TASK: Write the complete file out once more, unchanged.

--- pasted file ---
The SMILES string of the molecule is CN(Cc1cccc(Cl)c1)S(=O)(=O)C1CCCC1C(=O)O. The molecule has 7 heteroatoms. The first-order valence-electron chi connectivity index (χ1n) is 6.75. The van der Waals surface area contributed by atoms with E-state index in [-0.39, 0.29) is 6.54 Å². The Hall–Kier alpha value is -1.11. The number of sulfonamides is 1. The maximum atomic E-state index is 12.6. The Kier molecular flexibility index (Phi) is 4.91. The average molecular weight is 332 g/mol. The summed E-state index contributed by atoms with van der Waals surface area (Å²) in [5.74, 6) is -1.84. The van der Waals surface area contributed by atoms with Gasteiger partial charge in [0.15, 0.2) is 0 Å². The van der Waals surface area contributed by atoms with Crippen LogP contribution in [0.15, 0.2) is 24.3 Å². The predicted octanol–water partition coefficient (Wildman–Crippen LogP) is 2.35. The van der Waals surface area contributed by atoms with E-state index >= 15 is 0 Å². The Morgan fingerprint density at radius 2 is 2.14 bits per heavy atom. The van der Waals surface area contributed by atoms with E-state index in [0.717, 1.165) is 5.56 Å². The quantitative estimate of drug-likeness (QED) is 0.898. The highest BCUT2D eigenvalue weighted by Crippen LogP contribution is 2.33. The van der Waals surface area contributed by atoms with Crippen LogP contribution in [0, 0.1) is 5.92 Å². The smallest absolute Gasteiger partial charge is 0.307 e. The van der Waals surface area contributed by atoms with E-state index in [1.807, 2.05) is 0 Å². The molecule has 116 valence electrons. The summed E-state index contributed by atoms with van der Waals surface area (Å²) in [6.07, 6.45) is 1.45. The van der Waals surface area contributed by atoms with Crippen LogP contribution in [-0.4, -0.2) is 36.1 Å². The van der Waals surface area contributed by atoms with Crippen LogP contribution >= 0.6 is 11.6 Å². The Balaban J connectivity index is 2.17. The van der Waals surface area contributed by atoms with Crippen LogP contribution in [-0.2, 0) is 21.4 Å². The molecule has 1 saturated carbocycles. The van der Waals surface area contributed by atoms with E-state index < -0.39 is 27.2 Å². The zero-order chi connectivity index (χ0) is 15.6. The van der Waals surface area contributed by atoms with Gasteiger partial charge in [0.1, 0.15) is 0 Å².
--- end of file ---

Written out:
The SMILES string of the molecule is CN(Cc1cccc(Cl)c1)S(=O)(=O)C1CCCC1C(=O)O. The molecule has 7 heteroatoms. The first-order valence-electron chi connectivity index (χ1n) is 6.75. The van der Waals surface area contributed by atoms with E-state index in [-0.39, 0.29) is 6.54 Å². The Hall–Kier alpha value is -1.11. The number of sulfonamides is 1. The maximum atomic E-state index is 12.6. The Kier molecular flexibility index (Phi) is 4.91. The average molecular weight is 332 g/mol. The summed E-state index contributed by atoms with van der Waals surface area (Å²) in [5.74, 6) is -1.84. The van der Waals surface area contributed by atoms with Gasteiger partial charge in [0.15, 0.2) is 0 Å². The van der Waals surface area contributed by atoms with Crippen LogP contribution in [0.15, 0.2) is 24.3 Å². The predicted octanol–water partition coefficient (Wildman–Crippen LogP) is 2.35. The van der Waals surface area contributed by atoms with E-state index >= 15 is 0 Å². The Morgan fingerprint density at radius 2 is 2.14 bits per heavy atom. The van der Waals surface area contributed by atoms with E-state index in [0.717, 1.165) is 5.56 Å². The quantitative estimate of drug-likeness (QED) is 0.898. The highest BCUT2D eigenvalue weighted by Crippen LogP contribution is 2.33. The van der Waals surface area contributed by atoms with Crippen LogP contribution in [0, 0.1) is 5.92 Å². The smallest absolute Gasteiger partial charge is 0.307 e. The van der Waals surface area contributed by atoms with E-state index in [1.807, 2.05) is 0 Å². The molecule has 116 valence electrons. The summed E-state index contributed by atoms with van der Waals surface area (Å²) in [6.07, 6.45) is 1.45. The van der Waals surface area contributed by atoms with Crippen LogP contribution in [-0.4, -0.2) is 36.1 Å². The van der Waals surface area contributed by atoms with Crippen LogP contribution >= 0.6 is 11.6 Å². The Balaban J connectivity index is 2.17. The van der Waals surface area contributed by atoms with Crippen LogP contribution in [-0.2, 0) is 21.4 Å². The molecule has 1 saturated carbocycles. The van der Waals surface area contributed by atoms with E-state index < -0.39 is 27.2 Å². The zero-order chi connectivity index (χ0) is 15.6. The van der Waals surface area contributed by atoms with Gasteiger partial charge in [0.1, 0.15) is 0 Å².